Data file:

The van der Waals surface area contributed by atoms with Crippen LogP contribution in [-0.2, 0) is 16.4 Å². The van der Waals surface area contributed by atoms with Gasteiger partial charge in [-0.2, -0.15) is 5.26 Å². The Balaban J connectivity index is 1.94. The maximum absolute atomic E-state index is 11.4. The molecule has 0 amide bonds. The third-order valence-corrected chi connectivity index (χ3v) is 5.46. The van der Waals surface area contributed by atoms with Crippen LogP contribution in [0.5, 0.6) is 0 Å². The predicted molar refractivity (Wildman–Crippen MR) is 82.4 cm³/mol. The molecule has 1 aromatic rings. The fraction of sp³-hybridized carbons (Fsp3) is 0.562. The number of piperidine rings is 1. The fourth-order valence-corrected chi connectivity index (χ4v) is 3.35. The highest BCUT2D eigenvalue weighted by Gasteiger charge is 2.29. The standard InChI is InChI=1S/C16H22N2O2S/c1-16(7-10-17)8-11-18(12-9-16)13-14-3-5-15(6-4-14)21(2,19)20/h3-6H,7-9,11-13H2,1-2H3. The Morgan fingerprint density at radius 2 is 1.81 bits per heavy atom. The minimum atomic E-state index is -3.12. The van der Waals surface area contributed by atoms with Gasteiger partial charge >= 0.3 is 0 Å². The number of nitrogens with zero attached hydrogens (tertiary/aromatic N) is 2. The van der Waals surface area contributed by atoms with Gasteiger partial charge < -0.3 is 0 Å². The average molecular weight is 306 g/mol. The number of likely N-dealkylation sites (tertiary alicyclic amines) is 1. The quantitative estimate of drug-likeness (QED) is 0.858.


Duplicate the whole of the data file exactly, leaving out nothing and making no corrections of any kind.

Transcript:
The van der Waals surface area contributed by atoms with Crippen LogP contribution in [-0.2, 0) is 16.4 Å². The van der Waals surface area contributed by atoms with Gasteiger partial charge in [-0.2, -0.15) is 5.26 Å². The Balaban J connectivity index is 1.94. The maximum absolute atomic E-state index is 11.4. The molecule has 0 amide bonds. The third-order valence-corrected chi connectivity index (χ3v) is 5.46. The van der Waals surface area contributed by atoms with Crippen LogP contribution in [0.5, 0.6) is 0 Å². The predicted molar refractivity (Wildman–Crippen MR) is 82.4 cm³/mol. The molecule has 1 aromatic rings. The fraction of sp³-hybridized carbons (Fsp3) is 0.562. The number of piperidine rings is 1. The fourth-order valence-corrected chi connectivity index (χ4v) is 3.35. The highest BCUT2D eigenvalue weighted by Gasteiger charge is 2.29. The standard InChI is InChI=1S/C16H22N2O2S/c1-16(7-10-17)8-11-18(12-9-16)13-14-3-5-15(6-4-14)21(2,19)20/h3-6H,7-9,11-13H2,1-2H3. The Morgan fingerprint density at radius 2 is 1.81 bits per heavy atom. The minimum atomic E-state index is -3.12. The van der Waals surface area contributed by atoms with Gasteiger partial charge >= 0.3 is 0 Å². The number of nitrogens with zero attached hydrogens (tertiary/aromatic N) is 2. The van der Waals surface area contributed by atoms with Gasteiger partial charge < -0.3 is 0 Å². The average molecular weight is 306 g/mol. The number of likely N-dealkylation sites (tertiary alicyclic amines) is 1. The quantitative estimate of drug-likeness (QED) is 0.858.